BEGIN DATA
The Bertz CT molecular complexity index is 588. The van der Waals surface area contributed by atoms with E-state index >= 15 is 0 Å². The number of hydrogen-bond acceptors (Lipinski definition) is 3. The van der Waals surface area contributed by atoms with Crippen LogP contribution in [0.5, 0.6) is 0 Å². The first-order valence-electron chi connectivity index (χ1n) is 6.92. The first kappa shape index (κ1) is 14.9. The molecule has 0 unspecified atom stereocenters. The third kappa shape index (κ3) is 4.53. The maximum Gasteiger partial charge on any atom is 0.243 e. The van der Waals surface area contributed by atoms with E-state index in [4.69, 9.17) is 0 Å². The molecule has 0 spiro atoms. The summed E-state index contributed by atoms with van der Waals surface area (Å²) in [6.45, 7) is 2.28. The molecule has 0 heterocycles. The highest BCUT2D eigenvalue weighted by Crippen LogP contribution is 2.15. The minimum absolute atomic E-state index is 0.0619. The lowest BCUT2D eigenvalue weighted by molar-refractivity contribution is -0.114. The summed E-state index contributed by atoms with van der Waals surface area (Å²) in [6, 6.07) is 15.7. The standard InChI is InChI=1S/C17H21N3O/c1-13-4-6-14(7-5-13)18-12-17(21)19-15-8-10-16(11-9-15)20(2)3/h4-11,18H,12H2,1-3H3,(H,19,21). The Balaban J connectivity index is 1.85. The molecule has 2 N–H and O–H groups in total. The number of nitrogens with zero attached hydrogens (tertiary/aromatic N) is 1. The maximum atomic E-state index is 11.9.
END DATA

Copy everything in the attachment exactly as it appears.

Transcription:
The Bertz CT molecular complexity index is 588. The van der Waals surface area contributed by atoms with E-state index >= 15 is 0 Å². The number of hydrogen-bond acceptors (Lipinski definition) is 3. The van der Waals surface area contributed by atoms with Crippen LogP contribution in [0.5, 0.6) is 0 Å². The first-order valence-electron chi connectivity index (χ1n) is 6.92. The first kappa shape index (κ1) is 14.9. The molecule has 0 unspecified atom stereocenters. The third kappa shape index (κ3) is 4.53. The maximum Gasteiger partial charge on any atom is 0.243 e. The van der Waals surface area contributed by atoms with E-state index in [4.69, 9.17) is 0 Å². The molecule has 0 spiro atoms. The summed E-state index contributed by atoms with van der Waals surface area (Å²) in [6.45, 7) is 2.28. The molecule has 0 heterocycles. The highest BCUT2D eigenvalue weighted by Crippen LogP contribution is 2.15. The minimum absolute atomic E-state index is 0.0619. The lowest BCUT2D eigenvalue weighted by molar-refractivity contribution is -0.114. The summed E-state index contributed by atoms with van der Waals surface area (Å²) in [6, 6.07) is 15.7. The standard InChI is InChI=1S/C17H21N3O/c1-13-4-6-14(7-5-13)18-12-17(21)19-15-8-10-16(11-9-15)20(2)3/h4-11,18H,12H2,1-3H3,(H,19,21). The Balaban J connectivity index is 1.85. The molecule has 2 N–H and O–H groups in total. The number of nitrogens with zero attached hydrogens (tertiary/aromatic N) is 1. The maximum atomic E-state index is 11.9.